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Wood boring insects pose major threat

09 August 2004

Media release - International Conference on Forest Biosecurity in Hanmer

Wood boring insects pose major threat

One of the many highlights of the International Forest Biosecurity and Insect Pest Ecology Conference being held in Hanmer Springs from today will be a presentation by leading American scientist, Dr. Robert Haack who will focus on the gloomy implications of the recent invasions of North America by forest pests.

As international trade expands across the globe there is a serious increase in interceptions and, inevitably, some establishments of exotic forest pests. Particularly wood boring insects are a great threat because they travel well, sheltered in wooden packaging materials such as dunnage and pallets, but other pests such as defoliators also pose threats. Once such insects become established in a new region they often have massive detrimental effects on the new ecosystems, which lack most of the natural enemies that kept them in check in their native range.

Previous examples of forest insect and disease invasions can be seen around the globe. In North America, two well-known cases are chestnut blight and gypsy moth. Chestnut blight (caused by a fungal pathogen from Asia) was first detected in New York in 1904, and subsequently, has killed virtually all large chestnut trees in the eastern United States with detrimental flow-on effects throughout the entire forest ecosystem. The gypsy moth, a species native to Europe and Asia, was accidentally introduced to New England around 1869. Since then, this defoliator of oaks and other species has spread over a large area and regularly explodes in destructive epidemics. A great deal of effort over a long period of time has been put into controlling this pest.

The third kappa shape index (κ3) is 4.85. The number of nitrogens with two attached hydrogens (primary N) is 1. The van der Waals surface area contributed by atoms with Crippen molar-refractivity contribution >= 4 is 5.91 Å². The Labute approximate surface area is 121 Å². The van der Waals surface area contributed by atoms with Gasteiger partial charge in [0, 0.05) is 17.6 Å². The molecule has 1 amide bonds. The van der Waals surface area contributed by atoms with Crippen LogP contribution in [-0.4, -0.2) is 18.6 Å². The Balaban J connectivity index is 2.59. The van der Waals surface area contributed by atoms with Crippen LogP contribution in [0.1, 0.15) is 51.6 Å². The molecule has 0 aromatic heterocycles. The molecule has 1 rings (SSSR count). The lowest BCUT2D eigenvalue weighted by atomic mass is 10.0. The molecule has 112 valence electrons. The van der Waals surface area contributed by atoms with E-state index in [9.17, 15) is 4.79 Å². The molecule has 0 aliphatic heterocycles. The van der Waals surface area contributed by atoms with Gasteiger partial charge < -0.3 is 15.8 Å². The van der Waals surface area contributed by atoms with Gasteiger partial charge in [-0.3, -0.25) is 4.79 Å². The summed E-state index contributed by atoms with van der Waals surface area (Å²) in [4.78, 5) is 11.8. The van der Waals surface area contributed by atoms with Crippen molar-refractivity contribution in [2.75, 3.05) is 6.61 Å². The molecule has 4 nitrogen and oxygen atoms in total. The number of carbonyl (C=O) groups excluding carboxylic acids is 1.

As a result of its impact on North American forests, the gypsy moth has become one of the greatest forest biosecurity concerns around the world. The finding of a live gypsy moth in a surveillance trap in New Zealand (Hamilton) in March last year set off alarm bells. Such an incursion is almost inevitable because viable gypsy moth eggs are frequently intercepted on our border, especially in used car imports from Japan.

The conference in Hanmer Springs will continue until Friday afternoon.

ENDS

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